|
                             ---------------+-------------------
                                            |
                                     +-------------+
                                     |  Router-x   |
                                     +-------------+
               External Network             |
               --------------------+--------+-------------------
                                   |   ^
                                   |   | (Host-y', Host-x)
                                   |   |
                             +-------------+
                             |    NAT-xy   |
                             +-------------+
                                   |
       Private Network             |
      ----------------+------------+----------------
                      |
               +-------------+
               | Router-y    |
               +-------------+
                      |
      ----------------+-------+--------
                              | ^
                              | | (Host-y, Host-x)
                              | |
                            Host-y

   Figure 1. A Session from a private host traversing a NAT device.


4.2.1. ICMP Error Packet Received from External Realm

   Say, a packet from Host-y to Host-x triggered an ICMP error message
   from one of Router-x or Host-x (both of which are in the external
   domain). Such an ICMP error packet will have one of Router-x or
   Host-x as the source IP address and Host-y' as the destination IP
   address as described in figure 2 below.












Srisuresh, et. al.                                              [Page 8]


Internet-Draft    NAT Behavioral Requirements for ICMP      October 2006


                                  Host-x
                                     |
                             ---------------+-------------------
                                            |
                                     +-------------+
                                     |  Router-x   |
                                     +-------------+
               External Network             |
               --------------------+--------+-------------------
                                   |
                                   |  | ICMP Error Packet to Host-y'
                                   |  v
                             +-------------+
                             |    NAT-xy   |
                             +-------------+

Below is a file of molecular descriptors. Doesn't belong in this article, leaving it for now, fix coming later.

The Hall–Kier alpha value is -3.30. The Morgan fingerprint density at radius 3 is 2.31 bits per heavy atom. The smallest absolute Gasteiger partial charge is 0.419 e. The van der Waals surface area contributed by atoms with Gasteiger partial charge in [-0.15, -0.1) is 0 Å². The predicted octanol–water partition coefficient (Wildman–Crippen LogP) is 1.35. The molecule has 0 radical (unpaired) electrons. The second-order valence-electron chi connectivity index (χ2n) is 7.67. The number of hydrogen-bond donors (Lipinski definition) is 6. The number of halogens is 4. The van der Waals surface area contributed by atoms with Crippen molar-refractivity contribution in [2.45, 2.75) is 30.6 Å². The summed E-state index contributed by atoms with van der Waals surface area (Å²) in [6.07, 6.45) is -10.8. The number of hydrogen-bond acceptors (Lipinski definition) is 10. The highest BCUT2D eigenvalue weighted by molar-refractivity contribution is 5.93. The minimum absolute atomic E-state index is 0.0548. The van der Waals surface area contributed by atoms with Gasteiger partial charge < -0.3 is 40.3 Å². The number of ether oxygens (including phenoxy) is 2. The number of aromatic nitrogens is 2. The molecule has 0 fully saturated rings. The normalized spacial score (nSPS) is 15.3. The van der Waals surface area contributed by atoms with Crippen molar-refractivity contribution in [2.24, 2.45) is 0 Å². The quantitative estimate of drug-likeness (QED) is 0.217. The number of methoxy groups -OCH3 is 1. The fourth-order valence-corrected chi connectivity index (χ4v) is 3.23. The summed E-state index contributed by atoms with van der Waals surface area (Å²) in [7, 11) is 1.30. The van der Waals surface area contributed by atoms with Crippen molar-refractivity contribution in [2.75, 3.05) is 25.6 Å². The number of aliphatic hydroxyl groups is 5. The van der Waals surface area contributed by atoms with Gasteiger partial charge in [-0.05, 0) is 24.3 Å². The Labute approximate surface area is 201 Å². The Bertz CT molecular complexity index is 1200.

|
       Private Network             |
      ----------------+------------+----------------
                      |
               +-------------+
               | Router-y    |
               +-------------+
                      |
      ----------------+-------+--------
                              |
                            Host-y

   Figure 2. ICMP error Packet Received from External Network


   When the NAT device receives the ICMP error packet, the NAT device
   must use the packet embedded within the ICMP error message (i.e.,
   the IP packet from Host-y to Host-x) to look up the NAT Session the
   embedded packet belongs to. If the NAT device does not have an
   active mapping for the embedded payload, the NAT SHOULD silently
   drop the ICMP error packet. Otherwise, the NAT device SHOULD use
   the matching NAT Session to translate the embedded payload. Note,
   when the payload is modified, the ICMP checksums will also need
   updating.

   The NAT device SHOULD also use the matching NAT Session to translate
   the destination IP address in the outer IP header. In the outer
   header, the source IP address will remain unchanged because the
   originator of the ICMP error message (Host-x or Router-x) is in
   external domain and routable from the private domain.

   REQ-4: If a NAT device receives an ICMP error packet from external
   realm, and the NAT does not have an active mapping for the embedded



Srisuresh, et. al.                                              [Page 9]


Internet-Draft    NAT Behavioral Requirements for ICMP      October 2006


   payload, the NAT SHOULD silently drop the ICMP error packet. If the
   the NAT has active mapping for the embedded payload, then the NAT
   MUST do the following prior to forwarding the packet.
   a) Revert the IP and transport headers of the embedded IP packet to